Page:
Thank you George Mason

"It's something that's going to go down in history," said senior [Mason] guard Lamar Butler. "Whenever you talk about the Final Four, you have to mention us. We changed the face of college basketball."

Not a whole lot left to say about Mason's Final Four run, every angle and story has been covered. Liz Clarke at the Washington Post has a great paragraph summing up just what Mason has done.

"While energized Patriots fans, no doubt, will expect the team to build on its success, George Mason's 2006 tournament run was, in many ways, the result of a perfect storm -- a veteran team dominated by seniors who had come of age on court together, led by a masterful coach who had convinced them that anything and everything was within their grasp. And perhaps the final ingredient was the very absence of expectations. The Patriots were at least six-point underdogs in nearly every tournament game. So they played with total abandon; they played for fun."

Mason coach Larranaga did a masterful job of motivating his players while also keeping them relaxed. There is no better example of that than the pregame speech Coach Larranaga gave yesterday.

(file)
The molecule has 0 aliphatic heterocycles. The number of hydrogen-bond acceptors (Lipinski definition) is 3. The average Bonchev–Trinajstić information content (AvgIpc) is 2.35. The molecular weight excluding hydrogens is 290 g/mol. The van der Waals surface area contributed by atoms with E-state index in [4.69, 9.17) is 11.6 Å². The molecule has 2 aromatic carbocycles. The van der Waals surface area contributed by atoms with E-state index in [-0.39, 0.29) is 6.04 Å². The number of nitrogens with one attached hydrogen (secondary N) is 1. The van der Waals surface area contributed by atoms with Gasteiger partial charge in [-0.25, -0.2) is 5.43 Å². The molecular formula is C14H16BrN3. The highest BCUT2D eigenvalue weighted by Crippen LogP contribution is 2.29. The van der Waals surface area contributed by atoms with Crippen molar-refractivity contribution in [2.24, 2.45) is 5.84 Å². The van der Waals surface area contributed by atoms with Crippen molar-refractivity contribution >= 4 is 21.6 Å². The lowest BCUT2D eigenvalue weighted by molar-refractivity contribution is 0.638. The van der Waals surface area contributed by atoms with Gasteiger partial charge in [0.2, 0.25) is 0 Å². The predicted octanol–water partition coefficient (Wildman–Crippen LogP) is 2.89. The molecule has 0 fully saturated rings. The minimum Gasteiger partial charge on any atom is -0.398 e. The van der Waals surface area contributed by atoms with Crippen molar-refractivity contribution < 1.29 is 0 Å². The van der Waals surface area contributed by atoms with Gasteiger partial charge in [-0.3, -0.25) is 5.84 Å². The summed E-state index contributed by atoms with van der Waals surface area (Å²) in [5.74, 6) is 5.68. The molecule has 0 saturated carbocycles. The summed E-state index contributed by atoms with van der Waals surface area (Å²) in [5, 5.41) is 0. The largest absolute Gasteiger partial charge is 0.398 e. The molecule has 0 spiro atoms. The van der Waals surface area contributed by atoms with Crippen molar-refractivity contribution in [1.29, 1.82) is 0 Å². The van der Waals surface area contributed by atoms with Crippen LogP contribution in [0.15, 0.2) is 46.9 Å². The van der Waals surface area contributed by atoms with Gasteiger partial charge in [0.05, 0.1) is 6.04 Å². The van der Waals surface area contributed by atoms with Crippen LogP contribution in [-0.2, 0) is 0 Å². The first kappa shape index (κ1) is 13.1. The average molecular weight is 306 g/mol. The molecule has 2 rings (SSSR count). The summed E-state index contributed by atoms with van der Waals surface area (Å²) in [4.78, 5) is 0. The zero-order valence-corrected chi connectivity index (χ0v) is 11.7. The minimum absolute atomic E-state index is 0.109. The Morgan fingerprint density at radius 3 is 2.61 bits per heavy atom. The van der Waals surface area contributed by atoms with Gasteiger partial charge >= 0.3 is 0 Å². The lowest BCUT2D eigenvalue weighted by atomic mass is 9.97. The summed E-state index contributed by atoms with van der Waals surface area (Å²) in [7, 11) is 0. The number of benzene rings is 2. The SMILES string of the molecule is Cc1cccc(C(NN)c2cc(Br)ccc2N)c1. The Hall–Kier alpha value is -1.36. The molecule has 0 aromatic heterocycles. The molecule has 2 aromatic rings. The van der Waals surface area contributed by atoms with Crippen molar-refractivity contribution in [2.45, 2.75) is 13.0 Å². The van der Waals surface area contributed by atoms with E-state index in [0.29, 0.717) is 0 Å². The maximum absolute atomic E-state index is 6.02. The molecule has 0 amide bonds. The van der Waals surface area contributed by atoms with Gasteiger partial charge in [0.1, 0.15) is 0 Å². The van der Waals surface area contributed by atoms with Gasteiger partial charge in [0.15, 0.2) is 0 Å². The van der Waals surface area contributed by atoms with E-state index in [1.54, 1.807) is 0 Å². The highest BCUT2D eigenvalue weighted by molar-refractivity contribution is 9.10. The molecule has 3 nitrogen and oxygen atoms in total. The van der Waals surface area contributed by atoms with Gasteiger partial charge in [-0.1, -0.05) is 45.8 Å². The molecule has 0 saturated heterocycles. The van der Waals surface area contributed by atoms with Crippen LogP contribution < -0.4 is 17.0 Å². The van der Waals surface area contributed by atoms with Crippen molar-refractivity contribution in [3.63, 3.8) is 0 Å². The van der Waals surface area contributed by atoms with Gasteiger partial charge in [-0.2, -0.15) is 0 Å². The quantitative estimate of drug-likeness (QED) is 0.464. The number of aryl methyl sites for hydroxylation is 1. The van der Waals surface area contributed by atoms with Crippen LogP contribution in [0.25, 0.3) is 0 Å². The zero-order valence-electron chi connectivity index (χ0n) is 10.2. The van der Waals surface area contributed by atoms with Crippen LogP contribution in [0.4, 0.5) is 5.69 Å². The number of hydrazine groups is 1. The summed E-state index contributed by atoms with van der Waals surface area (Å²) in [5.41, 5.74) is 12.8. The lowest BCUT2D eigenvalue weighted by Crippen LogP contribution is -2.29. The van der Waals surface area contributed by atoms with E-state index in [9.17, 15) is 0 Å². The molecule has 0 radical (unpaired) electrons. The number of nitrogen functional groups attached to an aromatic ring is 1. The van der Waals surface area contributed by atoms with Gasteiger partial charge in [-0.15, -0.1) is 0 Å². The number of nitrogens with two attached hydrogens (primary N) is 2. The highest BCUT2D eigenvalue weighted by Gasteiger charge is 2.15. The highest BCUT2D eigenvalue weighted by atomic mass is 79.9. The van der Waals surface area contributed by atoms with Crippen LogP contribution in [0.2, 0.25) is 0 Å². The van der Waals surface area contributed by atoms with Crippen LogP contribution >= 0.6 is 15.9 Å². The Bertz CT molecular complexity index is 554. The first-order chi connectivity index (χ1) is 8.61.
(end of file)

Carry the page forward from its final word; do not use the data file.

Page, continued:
Coach Larranaga did something I've never seen before in the history of pregame speechs, he read a motivational poem that left Walt Whitman rolling in his grave. As bad as the poem was you could tell the Mason players loved it. And when Larranaga read the last line about Florida "leaving sooner than later" you could tell the enthusiasm from the Mason players was genuine. Especially when contrasted with the wooden "don't judge a team by the name on their jerseys speech" given by Gators coach Billy Donovan.

The World is Flat

Seth Davis has been pimping this concept pretty consistently this March, even before Mason made their run. In short this is the idea that the talent gap in college basketball has narrowed because so many talented guys are jumping to the NBA earlier and earlier. Ignoring the fact that Seth Davis stole this term from Tom Friedman, a better explanation for Mason's run would be there is more talent out there for the mid-majors to find. While it is true that the most talented players are still leaving college early for the NBA there where several teams this year which were stocked with NBA talent, notably UConn and Villanova.

Or to put my agrument another way, it's not so much that the power teams have gotten shorter (metaphorically speaking) but that the mid-majors have gotten taller (talent-wise). Through a combination of better scouting, overseas players, an increased number of professional jobs (i.e. European basketball leagues and NBDL) and better coaching the mid majors have more talent available to them than every before. As a result, there has been more talent in college backetball recently than at any other time.

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